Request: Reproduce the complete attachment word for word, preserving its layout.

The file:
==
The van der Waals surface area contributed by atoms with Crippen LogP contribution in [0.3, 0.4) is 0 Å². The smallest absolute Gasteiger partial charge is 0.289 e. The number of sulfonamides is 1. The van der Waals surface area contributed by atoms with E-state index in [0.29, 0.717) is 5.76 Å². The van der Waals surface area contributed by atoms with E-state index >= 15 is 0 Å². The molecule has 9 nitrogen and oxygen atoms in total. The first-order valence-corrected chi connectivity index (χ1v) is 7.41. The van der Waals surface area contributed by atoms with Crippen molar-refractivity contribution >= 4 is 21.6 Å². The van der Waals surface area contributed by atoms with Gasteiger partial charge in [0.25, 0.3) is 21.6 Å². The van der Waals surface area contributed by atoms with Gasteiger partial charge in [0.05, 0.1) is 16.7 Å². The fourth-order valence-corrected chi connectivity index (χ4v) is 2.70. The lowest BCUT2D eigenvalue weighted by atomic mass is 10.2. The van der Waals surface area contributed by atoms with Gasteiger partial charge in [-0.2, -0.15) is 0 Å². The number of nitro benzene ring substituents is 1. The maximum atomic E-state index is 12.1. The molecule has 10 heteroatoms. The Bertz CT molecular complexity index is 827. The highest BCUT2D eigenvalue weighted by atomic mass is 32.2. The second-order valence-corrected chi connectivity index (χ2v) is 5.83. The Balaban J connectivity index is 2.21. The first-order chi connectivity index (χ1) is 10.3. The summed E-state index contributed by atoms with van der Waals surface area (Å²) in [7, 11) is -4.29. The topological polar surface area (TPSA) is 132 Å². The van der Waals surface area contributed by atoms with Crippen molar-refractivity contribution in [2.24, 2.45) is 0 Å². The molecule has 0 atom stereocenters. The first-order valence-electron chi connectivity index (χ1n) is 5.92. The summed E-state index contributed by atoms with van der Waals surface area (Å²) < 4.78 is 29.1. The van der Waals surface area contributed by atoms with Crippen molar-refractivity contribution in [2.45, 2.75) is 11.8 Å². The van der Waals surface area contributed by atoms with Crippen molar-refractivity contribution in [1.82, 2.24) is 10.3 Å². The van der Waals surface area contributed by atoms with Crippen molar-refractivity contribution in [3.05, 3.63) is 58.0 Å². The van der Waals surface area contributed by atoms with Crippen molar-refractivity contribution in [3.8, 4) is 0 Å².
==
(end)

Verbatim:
The van der Waals surface area contributed by atoms with Crippen LogP contribution in [0.3, 0.4) is 0 Å². The smallest absolute Gasteiger partial charge is 0.289 e. The number of sulfonamides is 1. The van der Waals surface area contributed by atoms with E-state index in [0.29, 0.717) is 5.76 Å². The van der Waals surface area contributed by atoms with E-state index >= 15 is 0 Å². The molecule has 9 nitrogen and oxygen atoms in total. The first-order valence-corrected chi connectivity index (χ1v) is 7.41. The van der Waals surface area contributed by atoms with Crippen molar-refractivity contribution >= 4 is 21.6 Å². The van der Waals surface area contributed by atoms with Gasteiger partial charge in [0.25, 0.3) is 21.6 Å². The van der Waals surface area contributed by atoms with Gasteiger partial charge in [0.05, 0.1) is 16.7 Å². The fourth-order valence-corrected chi connectivity index (χ4v) is 2.70. The lowest BCUT2D eigenvalue weighted by atomic mass is 10.2. The van der Waals surface area contributed by atoms with Gasteiger partial charge in [-0.2, -0.15) is 0 Å². The number of nitro benzene ring substituents is 1. The maximum atomic E-state index is 12.1. The molecule has 10 heteroatoms. The Bertz CT molecular complexity index is 827. The highest BCUT2D eigenvalue weighted by atomic mass is 32.2. The second-order valence-corrected chi connectivity index (χ2v) is 5.83. The Balaban J connectivity index is 2.21. The first-order chi connectivity index (χ1) is 10.3. The summed E-state index contributed by atoms with van der Waals surface area (Å²) in [7, 11) is -4.29. The topological polar surface area (TPSA) is 132 Å². The van der Waals surface area contributed by atoms with Crippen molar-refractivity contribution in [2.24, 2.45) is 0 Å². The molecule has 0 atom stereocenters. The first-order valence-electron chi connectivity index (χ1n) is 5.92. The summed E-state index contributed by atoms with van der Waals surface area (Å²) < 4.78 is 29.1. The van der Waals surface area contributed by atoms with Crippen molar-refractivity contribution in [2.45, 2.75) is 11.8 Å². The van der Waals surface area contributed by atoms with Crippen molar-refractivity contribution in [1.82, 2.24) is 10.3 Å². The van der Waals surface area contributed by atoms with Crippen molar-refractivity contribution in [3.05, 3.63) is 58.0 Å². The van der Waals surface area contributed by atoms with Crippen molar-refractivity contribution in [3.8, 4) is 0 Å².